Charles River Bridge Case


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Charles River Bridge Case,

decided in 1837 by the U.S. Supreme Court. The Charles River Bridge Company had been granted (1785) a charter by the state of Massachusetts to operate a toll bridge. The state later authorized (1828) a competing bridge that would eventually be free to the public. The Charles River Bridge Company brought suit against the competing company, claiming that the state charter had given it a monopoly. The court upheld the state's authorization to the other company, holding that since the original charter did not specifically grant a monopoly, the ambiguity in the contract would operate in favor of the public, thus allowing a competing bridge. The holding modified the Dartmouth College CaseDartmouth College Case,
decided by the U.S. Supreme Court in 1819. The legislature of New Hampshire, in 1816, without the consent of the college trustees, amended the charter of 1769 to make Dartmouth College public. The trustees brought suit.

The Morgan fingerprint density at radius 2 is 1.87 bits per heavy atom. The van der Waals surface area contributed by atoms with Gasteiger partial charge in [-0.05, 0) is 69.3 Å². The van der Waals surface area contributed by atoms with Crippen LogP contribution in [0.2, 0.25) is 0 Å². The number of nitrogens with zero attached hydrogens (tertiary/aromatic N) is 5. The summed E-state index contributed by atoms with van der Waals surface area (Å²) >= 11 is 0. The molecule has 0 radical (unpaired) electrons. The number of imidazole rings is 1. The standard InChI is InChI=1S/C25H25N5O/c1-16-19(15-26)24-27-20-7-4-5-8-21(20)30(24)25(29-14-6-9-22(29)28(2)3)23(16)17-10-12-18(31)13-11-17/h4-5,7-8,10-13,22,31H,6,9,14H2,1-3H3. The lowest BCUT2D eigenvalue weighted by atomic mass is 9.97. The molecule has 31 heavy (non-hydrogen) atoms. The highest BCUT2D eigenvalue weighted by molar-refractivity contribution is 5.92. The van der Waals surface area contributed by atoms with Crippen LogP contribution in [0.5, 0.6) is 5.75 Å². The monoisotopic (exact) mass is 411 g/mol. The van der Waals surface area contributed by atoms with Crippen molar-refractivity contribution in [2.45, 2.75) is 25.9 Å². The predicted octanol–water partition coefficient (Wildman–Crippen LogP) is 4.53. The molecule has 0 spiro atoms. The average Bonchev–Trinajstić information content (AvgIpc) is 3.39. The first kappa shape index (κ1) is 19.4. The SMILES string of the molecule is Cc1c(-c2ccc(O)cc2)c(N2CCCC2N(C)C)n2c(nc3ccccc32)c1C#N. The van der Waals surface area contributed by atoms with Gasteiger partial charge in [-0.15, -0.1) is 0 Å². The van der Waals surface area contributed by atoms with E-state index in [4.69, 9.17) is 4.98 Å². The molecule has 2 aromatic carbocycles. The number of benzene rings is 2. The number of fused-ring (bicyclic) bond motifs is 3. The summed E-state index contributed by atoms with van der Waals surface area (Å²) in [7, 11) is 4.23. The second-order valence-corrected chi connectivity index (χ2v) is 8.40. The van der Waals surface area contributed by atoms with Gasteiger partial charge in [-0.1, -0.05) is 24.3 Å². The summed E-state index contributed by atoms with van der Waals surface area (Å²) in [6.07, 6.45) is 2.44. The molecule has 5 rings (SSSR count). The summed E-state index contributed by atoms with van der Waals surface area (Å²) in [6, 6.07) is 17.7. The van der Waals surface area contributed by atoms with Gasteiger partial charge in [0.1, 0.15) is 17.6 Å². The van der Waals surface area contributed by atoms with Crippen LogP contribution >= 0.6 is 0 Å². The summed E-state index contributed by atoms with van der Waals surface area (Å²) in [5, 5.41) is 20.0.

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, which held that a state could not unilaterally amend a charter.
References in periodicals archive ?
The fact that the Charles River Bridge case involved a regulatory contract with the government is beyond dispute.
For Sidak and Spulber, the Charles River Bridge case is significant primarily because the regulation at issue involved a contract(45) It unquestionably did, as did most regulation of that time.
Significantly, the Charles River Bridge case did not merely involve a price-regulated public utility.

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